There is always something slightly dangerous and exciting about watching a live performance. First of all there is the rather perverse thrill you get contemplating the possibility that something could go terribly wrong: a flubbed line or a note off-key perhaps. On the more positive side, performances seem to have more impact when they take place just a few yards away. It is an experience that just can’t be captured when viewed on a television set in the comfort of your own home.
Admittedly, though, there are some big drawbacks. Live performances can be a pain in the butt to get to. Scheduling times, dates, and places are not only annoying but can sometimes be downright impossible to coordinate. Live performances also can’t be stored and played again for your convenience. Finally, price can also be a significant obstacle: a concert ticket is way more expensive than a DVD rental after all.
Luckily I’ve recently stumbled upon a happy compromise: Broadcasts of live performances. The performances are live, for the most part, and broadcast to a theater near you. Here are few upcoming examples.
RiffTrax Live: Starship Troopers
The concept is simple. Some films deserve to be heckled. Average hecklers aren’t very creative though (“This movie sucks!” gets old pretty fast) so it is best to leave it to the experts. The RiffTrax team, with their Mystery Science Theater 3000 credentials, is more than up to the task and on August 15th you can watch them take down Starship Troopers in real-time. If you haven’t heard of Starship Troopers, the library (wisely perhaps) does not have the film but does own the book, you are in for an experience. The plot is easily summed up as, literally, a bug hunt. Somewhere Bill Paxton is smiling.
If you would like to see something considered a little more cultured you are in luck. This fall the National Theatre will be presenting several live broadcasts of plays via their National Theatre Live project. We are lucky to have several locations in the area that will be participating, including SIFF. Here are three plays that look especially interesting:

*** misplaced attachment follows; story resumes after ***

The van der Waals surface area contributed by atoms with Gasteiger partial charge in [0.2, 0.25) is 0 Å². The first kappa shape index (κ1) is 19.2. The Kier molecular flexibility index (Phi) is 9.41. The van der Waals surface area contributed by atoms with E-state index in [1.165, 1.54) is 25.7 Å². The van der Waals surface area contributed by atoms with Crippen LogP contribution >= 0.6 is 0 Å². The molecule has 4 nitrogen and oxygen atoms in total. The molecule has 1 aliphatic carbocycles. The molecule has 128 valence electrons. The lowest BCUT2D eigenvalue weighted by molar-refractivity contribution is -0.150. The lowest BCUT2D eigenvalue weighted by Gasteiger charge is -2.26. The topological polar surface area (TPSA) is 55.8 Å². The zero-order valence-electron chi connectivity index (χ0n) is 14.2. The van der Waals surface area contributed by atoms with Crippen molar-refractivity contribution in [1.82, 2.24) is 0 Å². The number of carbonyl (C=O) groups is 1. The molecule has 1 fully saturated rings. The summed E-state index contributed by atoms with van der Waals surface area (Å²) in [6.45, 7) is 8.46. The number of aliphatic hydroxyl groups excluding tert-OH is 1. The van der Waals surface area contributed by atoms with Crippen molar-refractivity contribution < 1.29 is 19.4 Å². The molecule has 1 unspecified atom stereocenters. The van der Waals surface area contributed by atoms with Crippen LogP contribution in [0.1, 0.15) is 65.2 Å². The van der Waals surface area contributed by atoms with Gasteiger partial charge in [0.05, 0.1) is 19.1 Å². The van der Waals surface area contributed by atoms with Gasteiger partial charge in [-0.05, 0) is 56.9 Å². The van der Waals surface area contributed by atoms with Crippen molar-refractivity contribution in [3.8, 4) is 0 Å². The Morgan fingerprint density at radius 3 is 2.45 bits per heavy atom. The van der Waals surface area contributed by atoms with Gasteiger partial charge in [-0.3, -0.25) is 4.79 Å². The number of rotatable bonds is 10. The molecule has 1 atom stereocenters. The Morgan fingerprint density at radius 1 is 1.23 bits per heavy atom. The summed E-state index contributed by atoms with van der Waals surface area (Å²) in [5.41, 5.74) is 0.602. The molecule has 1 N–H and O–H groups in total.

Macbeth with Kenneth Branagh and Alex Kingston
I don’t really need to sell you on this one do I? Even if you aren’t a big Shakespeare fan, this play has enough murder, madness and existential despair to keep you on the edge of your seat. And that Lady Macbeth, oh my. This production has been receiving outstanding reviews and is performed in a deconsecrated Manchester church to add to the ominous ambiance. Branagh is known for many roles but his recent turn in the BBC version of Wallander is excellent. Kingston is a seasoned actress who is more recently known for her work on Dr. Who.
Othello with Adrian Lester and Rory Kinnear
More Shakespeare I know, but Othello has always been a favorite. I mean really, what the heck is Iago’s problem? I still don’t know for sure, but trying to figure out why he is so hell-bent on destroying his former comrade-in-arms is half the fun. Instead of 16th century Venice, this production is set in modern-day London and has been receiving rave reviews. Both Lester and Kinnear have done work you may be familiar with, and are veteran stage actors that should not disappoint.
Frankenstein with Benedict Cumberbatch and Jonny Lee Miller
This play adaptation, by Nick Dear, of Mary Shelley’s classic book is not currently on stage (it was originally performed in 2011) but will be shown again this fall as an ‘encore’ performance. In addition to positive reviews, this production has an interesting hook: the two lead actors alternate between the roles of Dr. Frankenstein and his creation every other performance. Add to this the fact that Danny Boyle is the director and it becomes a production that is hard to resist. Interestingly, both actors are currently involved in television reboots of the Sherlock Holmes character: Sherlock in the UK for Cumberbatch and Elementary in the US for Miller.
So don’t let the inconveniences of mere time and space prevent you from enjoying a live performance. Now if someone would just invent a transporter or a TARDIS.